‘Sleep-in’ care workers’ national minimum wage claim rejected by the Supreme Court

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In certain jobs, employers require their employees to sleep at the workplace in question, or nearby in readiness to complete shifts or be on call when needed. This often applies in the health and social care sector and is known as ‘sleep-in’ time.

In Royal Mencap Society v Tomlinson-Blake and another case, the Supreme Court considered whether care workers in this situation were entitled to the national minimum wage (NMW) for the full duration of their sleep-in shifts. The Court ruled that, during these periods, the workers were ‘available for work’ and therefore only entitled to the NMW for the hours when they were awake for the purpose of working but not for the hours they spent sleeping.

The claim was brought by a care support worker employed by the Royal Mencap Society who was part of a care team assisting two autistic men with substantial learning disabilities, both of whom needed 24-hour support. Shifts were arranged to provide this care, including overnight sleep-in shifts.

As part of their role, the claimant was required to stay at the private dwelling of the men overnight to provide support as necessary although, in reality, occasions when they needed assistance during these shifts were few – there were only six occasions over 16 months when intervention occurred during the sleep-in shifts.

The claimant was paid £29.05 for a nine-hour sleep-in shift between an evening and morning shift, and brought employment tribunal proceedings claiming entitlement to the NMW covering the full duration of the sleep-in shifts.

The Employment Tribunal initially found in favour of the claimant, whilst rejecting the Royal Mencap Society’s argument that the circumstances were covered by the sleep-in exception in Reg 32 of the 2015 NMW Regulations, which provides that where a worker sleeps at or near the workplace and is ‘available for work’, they are only entitled to the NMW for hours when they are awake for the purpose of working.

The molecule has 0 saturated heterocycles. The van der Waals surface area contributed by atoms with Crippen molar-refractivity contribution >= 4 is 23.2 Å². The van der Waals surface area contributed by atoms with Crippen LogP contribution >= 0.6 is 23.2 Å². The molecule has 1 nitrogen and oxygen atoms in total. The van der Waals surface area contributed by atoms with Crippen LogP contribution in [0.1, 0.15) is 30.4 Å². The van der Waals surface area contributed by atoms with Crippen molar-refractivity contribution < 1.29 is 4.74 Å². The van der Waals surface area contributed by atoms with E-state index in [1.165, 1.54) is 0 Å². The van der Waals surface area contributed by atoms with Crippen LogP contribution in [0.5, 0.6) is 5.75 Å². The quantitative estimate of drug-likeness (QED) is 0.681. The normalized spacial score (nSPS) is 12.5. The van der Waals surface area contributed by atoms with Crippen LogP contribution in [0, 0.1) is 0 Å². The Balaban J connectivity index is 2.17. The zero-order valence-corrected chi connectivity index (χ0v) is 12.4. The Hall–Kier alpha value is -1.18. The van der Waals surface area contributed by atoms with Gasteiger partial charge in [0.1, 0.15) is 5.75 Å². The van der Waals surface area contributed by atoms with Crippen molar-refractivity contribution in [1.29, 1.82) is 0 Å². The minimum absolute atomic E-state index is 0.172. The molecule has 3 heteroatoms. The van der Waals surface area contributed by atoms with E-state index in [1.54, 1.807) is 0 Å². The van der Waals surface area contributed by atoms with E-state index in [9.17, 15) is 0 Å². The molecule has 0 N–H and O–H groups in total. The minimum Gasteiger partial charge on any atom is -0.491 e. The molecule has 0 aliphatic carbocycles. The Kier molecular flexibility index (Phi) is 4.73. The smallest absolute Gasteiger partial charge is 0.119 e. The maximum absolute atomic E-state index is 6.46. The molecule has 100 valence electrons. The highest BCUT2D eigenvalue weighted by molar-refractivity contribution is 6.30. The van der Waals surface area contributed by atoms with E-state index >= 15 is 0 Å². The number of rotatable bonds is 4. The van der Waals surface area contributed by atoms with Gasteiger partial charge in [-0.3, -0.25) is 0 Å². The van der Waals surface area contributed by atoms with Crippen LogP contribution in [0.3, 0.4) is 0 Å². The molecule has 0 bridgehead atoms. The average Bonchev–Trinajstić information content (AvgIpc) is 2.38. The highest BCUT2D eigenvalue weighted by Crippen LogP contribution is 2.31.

The Royal Mencap Society appealed unsuccessfully to the Employment Appeals Tribunal and then made a further appeal to the Court of Appeal, which made the distinction that care workers on sleep-in shifts are ‘available for work’ rather than actually working for their entire duration. In this instance, the claimant was ‘available for work’ throughout her sleep-in shifts but not actually working for the entirety of each one. Therefore, she was only entitled to NMW for the periods of the sleep-in shifts when she was actually working.

The Supreme Court dismissed the claimant’s subsequent appeal, having taking into account the National Minimum Wage Act 1998, the 2015 NMW Regulations, and a Low Pay Commission (LPC) report which recommended that sleep-in workers should receive an allowance from their employer, and only receive the NMW for the time when they were awake for the purposes of working.

The Supreme Court’s ruling reiterated that the worker must be awake ‘for the purposes of working’ in order to be entitled to the NMW. It concluded that as the sole requirement of the worker during sleep-in shifts was to respond to emergency calls, the NMW entitlement should only apply to the time when the worker was engaged in that action at any point during the sleep-in shift.

In arriving at its judgment, the Supreme Court also reflected on relevant case law and, in doing so, held that the decisions in British Nursing Association v Inland Revenue and Burrow Down v Rossiter should both be overturned. In both cases, NMW had been awarded to claimants for whole shifts where they were ‘available for work’ but not actually working for their entire duration.

This case has significant implications for the care sector. Whilst it may be good news for care providers who could have been exposed to a large volume of claims, it is a tough decision for the already low-paid workers in the care sector.